2020–2021 BCSC Basic and Clinical Science Course™
6 Pediatric Ophthalmology and Strabismus
Part I: Strabismus
Chapter 10: Pattern Strabismus
Clinical Features and Identification of Pattern Strabismus
Patients with Y patterns (pseudo-overaction of the inferior oblique muscle) have normal ocular alignment in primary position and downgaze, but the eyes diverge in upgaze. These patients appear to have overacting inferior oblique muscles, but the deviation is thought to be due to anomalous innervation of the lateral rectus muscles in upgaze. Clinical characteristics that help identify this form of strabismus include the following: the overelevation is not seen when the eyes are moved directly horizontally, but it becomes manifest when the eyes are directed horizontally and slightly into upgaze; there is no fundus torsion; there is no difference in vertical deviation with head tilts; and there is no superior oblique muscle underaction.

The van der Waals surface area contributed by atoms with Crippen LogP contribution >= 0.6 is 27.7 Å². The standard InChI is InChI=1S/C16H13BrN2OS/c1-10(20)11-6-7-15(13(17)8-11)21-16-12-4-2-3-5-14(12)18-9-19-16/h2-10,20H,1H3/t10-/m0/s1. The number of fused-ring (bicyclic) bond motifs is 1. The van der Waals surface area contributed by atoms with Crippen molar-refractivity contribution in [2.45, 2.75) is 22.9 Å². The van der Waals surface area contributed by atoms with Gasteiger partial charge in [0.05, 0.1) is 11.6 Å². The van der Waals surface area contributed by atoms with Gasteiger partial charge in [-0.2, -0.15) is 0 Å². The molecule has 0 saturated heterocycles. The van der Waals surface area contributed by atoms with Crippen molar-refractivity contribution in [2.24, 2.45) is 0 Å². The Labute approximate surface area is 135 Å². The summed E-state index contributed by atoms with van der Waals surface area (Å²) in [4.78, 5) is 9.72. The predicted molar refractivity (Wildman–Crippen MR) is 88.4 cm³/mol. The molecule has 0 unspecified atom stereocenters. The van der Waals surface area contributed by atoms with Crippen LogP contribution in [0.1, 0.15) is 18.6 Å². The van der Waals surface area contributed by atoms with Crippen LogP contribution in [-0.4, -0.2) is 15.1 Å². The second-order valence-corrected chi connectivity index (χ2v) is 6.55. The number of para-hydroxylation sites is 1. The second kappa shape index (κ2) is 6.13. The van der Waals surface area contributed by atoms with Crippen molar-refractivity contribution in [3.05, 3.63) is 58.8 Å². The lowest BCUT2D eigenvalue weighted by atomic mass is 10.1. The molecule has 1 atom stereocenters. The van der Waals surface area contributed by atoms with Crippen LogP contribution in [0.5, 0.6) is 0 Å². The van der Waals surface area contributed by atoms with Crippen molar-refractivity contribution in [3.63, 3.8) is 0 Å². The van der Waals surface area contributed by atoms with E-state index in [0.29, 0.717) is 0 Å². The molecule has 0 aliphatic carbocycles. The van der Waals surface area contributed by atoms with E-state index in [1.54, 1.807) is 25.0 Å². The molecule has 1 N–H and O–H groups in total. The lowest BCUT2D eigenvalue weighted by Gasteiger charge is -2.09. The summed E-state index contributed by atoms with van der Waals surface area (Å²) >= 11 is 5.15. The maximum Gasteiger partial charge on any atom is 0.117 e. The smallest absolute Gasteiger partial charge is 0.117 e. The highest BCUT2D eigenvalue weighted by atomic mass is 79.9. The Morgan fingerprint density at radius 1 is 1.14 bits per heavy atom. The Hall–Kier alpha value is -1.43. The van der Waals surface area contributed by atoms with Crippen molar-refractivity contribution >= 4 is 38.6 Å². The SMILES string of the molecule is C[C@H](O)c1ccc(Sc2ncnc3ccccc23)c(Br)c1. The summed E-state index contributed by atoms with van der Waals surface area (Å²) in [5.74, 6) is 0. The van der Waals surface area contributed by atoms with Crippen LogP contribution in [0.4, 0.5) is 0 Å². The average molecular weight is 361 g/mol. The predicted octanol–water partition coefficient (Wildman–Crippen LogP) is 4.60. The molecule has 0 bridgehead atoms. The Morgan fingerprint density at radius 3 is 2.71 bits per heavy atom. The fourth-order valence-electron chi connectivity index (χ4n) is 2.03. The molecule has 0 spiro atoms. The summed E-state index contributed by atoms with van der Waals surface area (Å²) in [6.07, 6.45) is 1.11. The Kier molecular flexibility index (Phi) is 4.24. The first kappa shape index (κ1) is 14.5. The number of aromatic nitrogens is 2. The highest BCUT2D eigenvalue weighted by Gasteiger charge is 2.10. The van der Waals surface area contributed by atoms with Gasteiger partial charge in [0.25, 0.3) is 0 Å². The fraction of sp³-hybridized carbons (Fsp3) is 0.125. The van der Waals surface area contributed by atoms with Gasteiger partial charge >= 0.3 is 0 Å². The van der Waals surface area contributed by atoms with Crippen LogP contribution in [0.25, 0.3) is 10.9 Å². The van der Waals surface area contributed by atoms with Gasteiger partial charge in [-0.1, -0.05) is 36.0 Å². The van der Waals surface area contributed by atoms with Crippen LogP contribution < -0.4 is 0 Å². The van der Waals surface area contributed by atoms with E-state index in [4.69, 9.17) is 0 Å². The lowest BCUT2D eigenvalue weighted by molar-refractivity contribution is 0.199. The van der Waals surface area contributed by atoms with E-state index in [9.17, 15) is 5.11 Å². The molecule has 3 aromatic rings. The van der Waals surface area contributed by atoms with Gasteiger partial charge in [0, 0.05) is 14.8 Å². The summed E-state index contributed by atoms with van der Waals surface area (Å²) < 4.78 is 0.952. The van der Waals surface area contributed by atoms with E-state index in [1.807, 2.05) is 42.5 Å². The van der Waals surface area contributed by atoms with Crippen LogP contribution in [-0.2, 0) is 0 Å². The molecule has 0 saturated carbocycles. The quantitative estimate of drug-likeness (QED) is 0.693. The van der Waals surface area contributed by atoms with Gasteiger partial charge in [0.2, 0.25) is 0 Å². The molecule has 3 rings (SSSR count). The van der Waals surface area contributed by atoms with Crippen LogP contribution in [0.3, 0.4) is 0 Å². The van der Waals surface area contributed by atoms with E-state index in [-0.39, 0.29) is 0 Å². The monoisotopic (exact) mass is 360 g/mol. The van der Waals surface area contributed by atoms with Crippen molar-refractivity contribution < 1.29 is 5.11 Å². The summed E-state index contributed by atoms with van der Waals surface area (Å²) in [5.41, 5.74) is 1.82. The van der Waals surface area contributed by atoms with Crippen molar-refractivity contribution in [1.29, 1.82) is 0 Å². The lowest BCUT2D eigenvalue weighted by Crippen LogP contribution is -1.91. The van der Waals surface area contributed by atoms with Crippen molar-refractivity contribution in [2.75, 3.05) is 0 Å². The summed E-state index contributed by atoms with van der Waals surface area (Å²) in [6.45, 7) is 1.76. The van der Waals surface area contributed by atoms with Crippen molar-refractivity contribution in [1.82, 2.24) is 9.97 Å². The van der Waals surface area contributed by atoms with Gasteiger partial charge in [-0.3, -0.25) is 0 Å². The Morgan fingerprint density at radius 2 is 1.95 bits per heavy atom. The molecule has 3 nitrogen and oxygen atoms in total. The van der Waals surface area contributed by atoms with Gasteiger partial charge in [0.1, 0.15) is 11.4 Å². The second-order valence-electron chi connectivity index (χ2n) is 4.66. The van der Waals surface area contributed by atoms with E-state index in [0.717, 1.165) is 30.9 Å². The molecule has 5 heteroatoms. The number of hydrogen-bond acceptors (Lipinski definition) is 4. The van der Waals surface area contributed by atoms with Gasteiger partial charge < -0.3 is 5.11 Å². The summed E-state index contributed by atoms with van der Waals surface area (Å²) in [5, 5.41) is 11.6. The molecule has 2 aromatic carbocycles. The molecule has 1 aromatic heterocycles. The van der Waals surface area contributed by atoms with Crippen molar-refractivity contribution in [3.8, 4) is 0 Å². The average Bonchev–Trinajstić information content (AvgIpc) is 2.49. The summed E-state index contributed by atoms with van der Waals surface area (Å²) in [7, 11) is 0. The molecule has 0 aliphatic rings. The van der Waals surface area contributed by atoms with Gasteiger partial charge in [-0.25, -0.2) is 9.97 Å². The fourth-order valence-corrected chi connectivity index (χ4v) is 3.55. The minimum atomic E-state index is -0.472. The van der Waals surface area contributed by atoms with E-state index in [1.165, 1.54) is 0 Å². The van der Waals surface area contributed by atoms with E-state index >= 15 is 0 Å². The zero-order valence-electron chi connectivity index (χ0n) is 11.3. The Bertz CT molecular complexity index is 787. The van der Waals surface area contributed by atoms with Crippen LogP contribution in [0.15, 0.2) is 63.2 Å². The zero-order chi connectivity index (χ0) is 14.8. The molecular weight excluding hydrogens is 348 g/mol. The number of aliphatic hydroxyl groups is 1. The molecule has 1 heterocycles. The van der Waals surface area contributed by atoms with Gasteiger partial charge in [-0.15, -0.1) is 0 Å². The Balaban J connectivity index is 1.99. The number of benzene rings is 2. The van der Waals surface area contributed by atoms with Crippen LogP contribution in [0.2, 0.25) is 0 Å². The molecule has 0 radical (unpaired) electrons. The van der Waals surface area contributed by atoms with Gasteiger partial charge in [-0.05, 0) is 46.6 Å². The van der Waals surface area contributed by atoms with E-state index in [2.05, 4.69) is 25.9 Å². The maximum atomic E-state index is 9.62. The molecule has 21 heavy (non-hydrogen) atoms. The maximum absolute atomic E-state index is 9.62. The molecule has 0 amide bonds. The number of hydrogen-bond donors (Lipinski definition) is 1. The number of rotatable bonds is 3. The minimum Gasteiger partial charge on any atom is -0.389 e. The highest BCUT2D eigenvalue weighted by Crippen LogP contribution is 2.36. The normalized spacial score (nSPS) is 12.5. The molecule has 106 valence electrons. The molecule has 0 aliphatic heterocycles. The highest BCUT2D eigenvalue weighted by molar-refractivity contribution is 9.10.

Excerpted from BCSC 2020-2021 series: Section 10 - Glaucoma. For more information and to purchase the entire series, please visit https://www.aao.org/bcsc.